Each new business will take considerable time to build. You should look with suspicion at anyone promising little work in exchange for a huge payout. Getting your business up and running is going to be hard work. However, franchises can be very different in what they require of the owner for both the owner and the business to thrive. What role do you want to play in your business? Are you comfortable filling in when necessary when staff doesn’t show up for work? Would you prefer a more hands-off approach? Do you like to lead others or would you prefer being independent? These are all important questions to consider.
Are you hoping to own and operate more than one franchise unit over time, or just focus on one? Owning more than one franchise unit can reduce overhead costs and increase margins, but this may not be possible in certain industries. Understand what it would take to grow the business model past the initial investment.
Determine the projected net revenue — your revenue minus your costs — across the next several years to decide whether owning this franchise will be sustainable for your family. Look further into revenue to determine what sort of payment structure you would like. Some franchises pay out small amounts of money on a more frequent basis. Others have big payments on an irregular timeline. Analyze your family’s financial structure to determine how you would like to receive the revenue.
Consider the cost of purchasing a franchise, which can vary depending on the company. Make sure you understand all charges associated with the purchase of any franchise. Do not commit to anything until you understand every aspect of the payment commitment and schedule. Get an expert to review the paperwork before signing.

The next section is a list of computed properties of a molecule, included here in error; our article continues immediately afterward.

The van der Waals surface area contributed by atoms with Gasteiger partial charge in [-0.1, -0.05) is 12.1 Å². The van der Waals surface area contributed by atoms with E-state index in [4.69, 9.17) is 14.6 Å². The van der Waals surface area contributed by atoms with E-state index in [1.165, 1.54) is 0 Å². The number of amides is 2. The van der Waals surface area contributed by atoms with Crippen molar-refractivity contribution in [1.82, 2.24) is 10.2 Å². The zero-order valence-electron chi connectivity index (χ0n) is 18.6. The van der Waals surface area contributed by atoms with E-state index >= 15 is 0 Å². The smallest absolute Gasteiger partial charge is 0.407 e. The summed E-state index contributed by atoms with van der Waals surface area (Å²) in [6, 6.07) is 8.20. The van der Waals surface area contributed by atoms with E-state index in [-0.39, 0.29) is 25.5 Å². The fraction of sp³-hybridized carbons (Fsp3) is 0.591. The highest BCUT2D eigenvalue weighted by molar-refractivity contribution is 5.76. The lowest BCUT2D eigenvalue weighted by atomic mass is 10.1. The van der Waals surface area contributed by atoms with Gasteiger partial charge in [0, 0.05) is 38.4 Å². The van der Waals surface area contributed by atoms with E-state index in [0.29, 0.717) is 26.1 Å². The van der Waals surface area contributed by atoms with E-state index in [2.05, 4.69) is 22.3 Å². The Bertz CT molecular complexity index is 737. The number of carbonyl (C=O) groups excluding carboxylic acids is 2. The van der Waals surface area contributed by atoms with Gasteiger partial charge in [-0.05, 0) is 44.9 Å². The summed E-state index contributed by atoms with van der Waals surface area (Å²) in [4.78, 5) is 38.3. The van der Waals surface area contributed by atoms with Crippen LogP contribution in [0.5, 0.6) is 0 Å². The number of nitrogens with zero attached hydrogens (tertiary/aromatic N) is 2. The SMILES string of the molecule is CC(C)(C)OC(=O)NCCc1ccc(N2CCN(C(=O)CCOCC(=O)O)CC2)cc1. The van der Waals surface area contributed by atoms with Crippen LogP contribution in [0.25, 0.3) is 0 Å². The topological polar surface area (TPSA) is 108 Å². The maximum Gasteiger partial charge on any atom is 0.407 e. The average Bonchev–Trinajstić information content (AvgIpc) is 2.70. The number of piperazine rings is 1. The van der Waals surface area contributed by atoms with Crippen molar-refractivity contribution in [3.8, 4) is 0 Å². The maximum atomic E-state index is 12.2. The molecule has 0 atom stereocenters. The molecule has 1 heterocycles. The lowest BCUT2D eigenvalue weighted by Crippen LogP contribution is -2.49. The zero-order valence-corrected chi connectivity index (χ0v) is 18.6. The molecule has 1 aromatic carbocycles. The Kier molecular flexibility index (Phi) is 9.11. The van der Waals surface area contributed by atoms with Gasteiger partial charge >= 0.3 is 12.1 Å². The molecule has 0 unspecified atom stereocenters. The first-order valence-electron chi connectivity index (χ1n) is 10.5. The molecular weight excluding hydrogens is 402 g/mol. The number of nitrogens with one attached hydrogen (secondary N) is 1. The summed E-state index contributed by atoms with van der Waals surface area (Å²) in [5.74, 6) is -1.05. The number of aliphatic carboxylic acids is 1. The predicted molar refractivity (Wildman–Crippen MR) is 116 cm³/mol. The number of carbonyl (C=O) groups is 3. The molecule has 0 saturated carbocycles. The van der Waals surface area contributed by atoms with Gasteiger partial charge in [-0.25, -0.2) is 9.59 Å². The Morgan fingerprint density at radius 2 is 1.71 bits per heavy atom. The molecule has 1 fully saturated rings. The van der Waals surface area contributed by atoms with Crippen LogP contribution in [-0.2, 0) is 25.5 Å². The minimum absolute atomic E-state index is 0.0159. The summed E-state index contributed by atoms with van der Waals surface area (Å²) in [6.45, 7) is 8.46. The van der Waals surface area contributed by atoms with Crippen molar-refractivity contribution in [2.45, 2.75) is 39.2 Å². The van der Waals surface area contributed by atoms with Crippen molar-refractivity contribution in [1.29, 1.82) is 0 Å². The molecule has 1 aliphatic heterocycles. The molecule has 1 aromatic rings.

As a franchise owner, you will spend tremendous time and energy building something of significance. Think about passing this business down to your descendants. How is the franchise set up for inter-generational transfer? Understand the laws and regulations. Make sure that not only is your business set for this transition, but also your family. The next generation should know how the business runs and be prepared both for the revenue and the work. Think about this at the beginning to set the framework for this to occur successfully.
The entrepreneurial field contains numerous opportunities for transitioning servicemembers to use the skills they acquired during their time in the service. Consider owning a franchise to see if it is the right path for you.
Lt. Col. Ginni Guiton, USA (Ret.) graduated from the U.S. Military Academy and served in the U.S. Army for more than 20 years. She has successfully navigated the transition to civilian life by working at both for-profit and nonprofit organizations. She joined the Military Officer’s Association of America's Career Transition team in 2016 as a program director. For more information on MOAA’s career transition services, visit www.moaa.org or email email@example.com.